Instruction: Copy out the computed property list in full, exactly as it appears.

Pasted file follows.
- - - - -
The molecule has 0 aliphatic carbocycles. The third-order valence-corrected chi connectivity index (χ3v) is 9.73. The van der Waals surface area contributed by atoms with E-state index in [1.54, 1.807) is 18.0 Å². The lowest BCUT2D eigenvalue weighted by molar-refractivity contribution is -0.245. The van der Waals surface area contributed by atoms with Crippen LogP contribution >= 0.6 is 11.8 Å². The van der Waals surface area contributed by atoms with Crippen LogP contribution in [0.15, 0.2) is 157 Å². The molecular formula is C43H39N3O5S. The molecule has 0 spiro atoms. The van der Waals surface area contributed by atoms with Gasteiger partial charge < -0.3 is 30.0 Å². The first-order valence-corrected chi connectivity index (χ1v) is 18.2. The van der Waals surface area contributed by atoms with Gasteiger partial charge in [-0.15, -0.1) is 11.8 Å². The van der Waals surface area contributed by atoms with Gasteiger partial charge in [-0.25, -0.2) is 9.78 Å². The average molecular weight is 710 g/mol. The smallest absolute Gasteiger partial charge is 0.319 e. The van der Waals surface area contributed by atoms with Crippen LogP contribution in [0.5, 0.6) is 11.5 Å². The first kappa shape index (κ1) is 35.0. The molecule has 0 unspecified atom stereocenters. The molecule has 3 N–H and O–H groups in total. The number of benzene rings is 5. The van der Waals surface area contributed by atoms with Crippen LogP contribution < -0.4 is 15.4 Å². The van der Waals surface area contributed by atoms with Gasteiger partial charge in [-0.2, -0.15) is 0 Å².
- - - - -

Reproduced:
The molecule has 0 aliphatic carbocycles. The third-order valence-corrected chi connectivity index (χ3v) is 9.73. The van der Waals surface area contributed by atoms with E-state index in [1.54, 1.807) is 18.0 Å². The lowest BCUT2D eigenvalue weighted by molar-refractivity contribution is -0.245. The van der Waals surface area contributed by atoms with Crippen LogP contribution >= 0.6 is 11.8 Å². The van der Waals surface area contributed by atoms with Crippen LogP contribution in [0.15, 0.2) is 157 Å². The molecular formula is C43H39N3O5S. The molecule has 0 spiro atoms. The van der Waals surface area contributed by atoms with Gasteiger partial charge < -0.3 is 30.0 Å². The first-order valence-corrected chi connectivity index (χ1v) is 18.2. The van der Waals surface area contributed by atoms with Gasteiger partial charge in [-0.15, -0.1) is 11.8 Å². The van der Waals surface area contributed by atoms with Gasteiger partial charge in [-0.25, -0.2) is 9.78 Å². The average molecular weight is 710 g/mol. The smallest absolute Gasteiger partial charge is 0.319 e. The van der Waals surface area contributed by atoms with Crippen LogP contribution in [0.5, 0.6) is 11.5 Å². The first kappa shape index (κ1) is 35.0. The molecule has 0 unspecified atom stereocenters. The molecule has 3 N–H and O–H groups in total. The number of benzene rings is 5. The van der Waals surface area contributed by atoms with Crippen LogP contribution < -0.4 is 15.4 Å². The van der Waals surface area contributed by atoms with Gasteiger partial charge in [-0.2, -0.15) is 0 Å².